HOW TO IDENTIFY SILT & CLAY IN THE FIELD?

On Site Identification of Silt & Clay

The distinction between silt & clay cannot be based on particle size because the significant physical properties of the two materials are related only indirectly to the size of particles. Furthermore, since both are microscopic, physical properties other than particle size must be used as criteria for field identification. There are 4 nos of field test that we can easily conduct on the field to identify silt & clay. These are

  • Dry strength
  • Dilatancy or Shaking test
  • Toughness to plasticity
  • Dispersion

Let us discuss each one of them one by one.

Gravel.Sand.Silt & Clay
Gravel.Sand.Silt & Clay

1. Dry Strength Test

The dry strength provides one basis for distinction. A small briquette of the soil is molded and allowed to dry in the air. It is then broken and a small fragment about 1.0 cm in size is pressed between thumb and forefinger. The effort required to break the fragment provides a basis for describing the strength as ver low, low, medium, high or very high. A clay fragment can be broken only with great effort, where as a silt fragment crushes easily.

2. Dilatancy or Shaking Test

Since silts are considerably more permeable than clays, the dilatancy or shaking test may also be used to distinguish between the two materials. In this test a small amount of soil is mixed with water to a very soft consistency in the palm of the hand. The back of the hand is then lightly tapped. If the soil is silty, water rises quickly to its surface and gives it a shiny or glistening appearance. Then if the soil pat is deformed, in some instances by squeezing and in others by stretching, the water flows back into it and leaves the surface with a dull appearance. Usually, the greater the proportion of clay in the sample, the slower the reaction to the test. The reaction is described as rapid, slow or none.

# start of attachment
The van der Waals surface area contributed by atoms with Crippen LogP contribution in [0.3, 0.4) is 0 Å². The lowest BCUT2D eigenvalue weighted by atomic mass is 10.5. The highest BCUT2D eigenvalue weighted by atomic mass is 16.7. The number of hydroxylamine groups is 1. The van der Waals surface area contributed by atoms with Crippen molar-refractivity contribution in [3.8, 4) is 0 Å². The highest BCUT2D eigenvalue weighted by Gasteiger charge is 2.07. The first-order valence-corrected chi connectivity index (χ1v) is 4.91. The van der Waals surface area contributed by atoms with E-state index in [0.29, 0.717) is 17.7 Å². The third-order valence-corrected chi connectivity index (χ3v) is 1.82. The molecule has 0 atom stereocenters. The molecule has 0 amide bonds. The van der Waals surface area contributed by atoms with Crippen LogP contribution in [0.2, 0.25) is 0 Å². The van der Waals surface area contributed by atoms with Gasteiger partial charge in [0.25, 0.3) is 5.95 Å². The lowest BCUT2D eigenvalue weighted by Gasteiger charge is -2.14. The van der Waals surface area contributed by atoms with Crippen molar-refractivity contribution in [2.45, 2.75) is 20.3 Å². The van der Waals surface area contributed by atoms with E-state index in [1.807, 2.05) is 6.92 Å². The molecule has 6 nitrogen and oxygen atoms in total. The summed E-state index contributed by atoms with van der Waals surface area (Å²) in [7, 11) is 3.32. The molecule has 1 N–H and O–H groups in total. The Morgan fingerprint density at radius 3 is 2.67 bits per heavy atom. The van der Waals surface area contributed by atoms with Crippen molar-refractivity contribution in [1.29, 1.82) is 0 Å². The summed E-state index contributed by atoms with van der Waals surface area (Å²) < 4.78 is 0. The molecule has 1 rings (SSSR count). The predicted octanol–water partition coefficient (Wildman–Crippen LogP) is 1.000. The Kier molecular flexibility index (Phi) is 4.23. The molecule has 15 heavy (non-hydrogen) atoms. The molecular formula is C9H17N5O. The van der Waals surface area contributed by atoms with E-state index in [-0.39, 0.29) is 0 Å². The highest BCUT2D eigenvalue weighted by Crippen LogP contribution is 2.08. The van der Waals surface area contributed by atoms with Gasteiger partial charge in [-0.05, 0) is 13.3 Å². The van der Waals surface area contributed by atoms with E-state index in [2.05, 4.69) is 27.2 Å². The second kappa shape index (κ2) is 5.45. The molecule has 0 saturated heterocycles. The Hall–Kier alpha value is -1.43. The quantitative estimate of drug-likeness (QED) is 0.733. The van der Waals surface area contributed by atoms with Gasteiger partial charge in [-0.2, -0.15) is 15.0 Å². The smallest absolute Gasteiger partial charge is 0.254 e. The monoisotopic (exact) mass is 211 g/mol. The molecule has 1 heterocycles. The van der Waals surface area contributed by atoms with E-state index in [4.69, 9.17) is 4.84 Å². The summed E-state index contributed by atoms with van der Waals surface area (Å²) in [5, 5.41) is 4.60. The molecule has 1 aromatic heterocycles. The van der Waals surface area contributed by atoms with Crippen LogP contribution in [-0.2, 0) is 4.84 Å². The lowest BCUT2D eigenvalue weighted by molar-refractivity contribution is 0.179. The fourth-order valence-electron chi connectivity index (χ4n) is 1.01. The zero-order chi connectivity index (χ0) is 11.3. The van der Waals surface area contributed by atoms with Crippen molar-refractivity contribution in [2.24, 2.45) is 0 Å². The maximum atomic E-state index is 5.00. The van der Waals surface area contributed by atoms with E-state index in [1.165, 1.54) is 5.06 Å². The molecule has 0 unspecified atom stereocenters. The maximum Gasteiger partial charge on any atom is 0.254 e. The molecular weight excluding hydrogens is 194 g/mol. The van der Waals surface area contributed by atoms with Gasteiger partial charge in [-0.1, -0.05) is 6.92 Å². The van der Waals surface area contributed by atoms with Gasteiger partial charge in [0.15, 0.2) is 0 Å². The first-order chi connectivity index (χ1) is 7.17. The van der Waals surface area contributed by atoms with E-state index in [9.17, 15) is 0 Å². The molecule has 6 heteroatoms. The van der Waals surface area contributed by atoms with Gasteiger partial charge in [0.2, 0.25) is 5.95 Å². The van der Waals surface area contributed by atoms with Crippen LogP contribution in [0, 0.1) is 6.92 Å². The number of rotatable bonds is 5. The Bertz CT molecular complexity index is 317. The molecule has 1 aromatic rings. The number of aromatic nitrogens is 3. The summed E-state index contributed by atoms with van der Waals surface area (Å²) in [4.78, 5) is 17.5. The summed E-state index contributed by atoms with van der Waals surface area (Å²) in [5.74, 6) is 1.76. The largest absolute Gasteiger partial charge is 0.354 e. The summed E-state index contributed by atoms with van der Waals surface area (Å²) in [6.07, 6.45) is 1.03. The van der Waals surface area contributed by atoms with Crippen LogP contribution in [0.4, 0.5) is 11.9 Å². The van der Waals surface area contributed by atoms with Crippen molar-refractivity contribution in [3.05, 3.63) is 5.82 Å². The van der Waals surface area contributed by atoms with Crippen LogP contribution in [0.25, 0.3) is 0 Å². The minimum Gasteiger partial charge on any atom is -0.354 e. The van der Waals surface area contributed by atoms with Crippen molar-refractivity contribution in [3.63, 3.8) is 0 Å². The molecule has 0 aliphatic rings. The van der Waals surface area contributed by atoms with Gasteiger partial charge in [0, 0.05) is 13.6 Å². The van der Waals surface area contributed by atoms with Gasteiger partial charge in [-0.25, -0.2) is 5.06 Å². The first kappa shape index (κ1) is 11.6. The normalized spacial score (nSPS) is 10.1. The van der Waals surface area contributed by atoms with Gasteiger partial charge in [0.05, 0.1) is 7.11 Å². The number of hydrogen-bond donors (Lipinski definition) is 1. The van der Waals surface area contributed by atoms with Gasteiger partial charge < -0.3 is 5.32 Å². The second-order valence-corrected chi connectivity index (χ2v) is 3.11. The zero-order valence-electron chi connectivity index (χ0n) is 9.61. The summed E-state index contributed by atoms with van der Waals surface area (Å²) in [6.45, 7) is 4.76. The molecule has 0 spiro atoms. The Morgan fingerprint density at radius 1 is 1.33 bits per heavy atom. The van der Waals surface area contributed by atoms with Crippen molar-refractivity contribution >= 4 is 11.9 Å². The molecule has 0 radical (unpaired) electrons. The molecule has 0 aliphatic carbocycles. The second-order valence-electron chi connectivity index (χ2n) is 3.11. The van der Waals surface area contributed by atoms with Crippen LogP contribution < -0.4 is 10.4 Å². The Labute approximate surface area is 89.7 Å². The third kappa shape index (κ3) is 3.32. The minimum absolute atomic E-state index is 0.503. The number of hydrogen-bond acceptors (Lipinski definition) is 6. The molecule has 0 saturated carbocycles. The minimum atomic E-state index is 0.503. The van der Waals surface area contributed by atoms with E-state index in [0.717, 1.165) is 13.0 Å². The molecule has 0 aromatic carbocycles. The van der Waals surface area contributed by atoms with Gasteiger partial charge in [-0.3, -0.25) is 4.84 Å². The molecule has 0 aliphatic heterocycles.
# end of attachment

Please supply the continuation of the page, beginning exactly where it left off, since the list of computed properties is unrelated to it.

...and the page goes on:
3. Toughness / Plasticity Test

The property of plasticity is characteristic of clays and may be used as the basis for a simple field test. At certain moisture contents a soil that contains appreciable quantities of clay can be deformed and remolded in the hand without disintegration. Thus, if a sample of moist soil can be manipulated between the palms of the hands and fingers and rolled out into a long thread, it unquestionably contains a significant amount of clay. As moisture is lost during continued manipulation, the soil approaches a non-plastic condition and becomes crumbly. Just before the crumbly state is reached, a highly plastic clay can be rolled into a long thread, with a diameter of approximately 3mm, which has sufficient strength to support its own weight. Silt, on the other hand, can seldom be rolled into a thread with a diameter as small as 3mm without severe cracking, and is completely lacking in tensile strength unless small amounts of clay are present. The record of a simple plasticity test should indicate not only whether a plastic thread can be formed, but also the toughness of the thread as it nears the crumbling stage. This condition is described as weak and friable, medium, or tough.

4. Dispersion Test

The fourth procedure, known as the dispersion test, is also useful for distinguishing between silt & clay, and for making a rough estimate of the relative amounts of sand, silt and clay in a material. A small quantity of the soil is dispersed with water in a glass cylinder or test tube and then allowed to settle. The coarser particles fall out first and the finest particles remain in suspension the longest. Ordinarily sand settles in 30 to 60 sec. Materials of silt size settles in 15 to 60 min, whereas that of clay size remains in suspension for at least several hours and usually for several days unless the particles of clay combines in groups or floccules.

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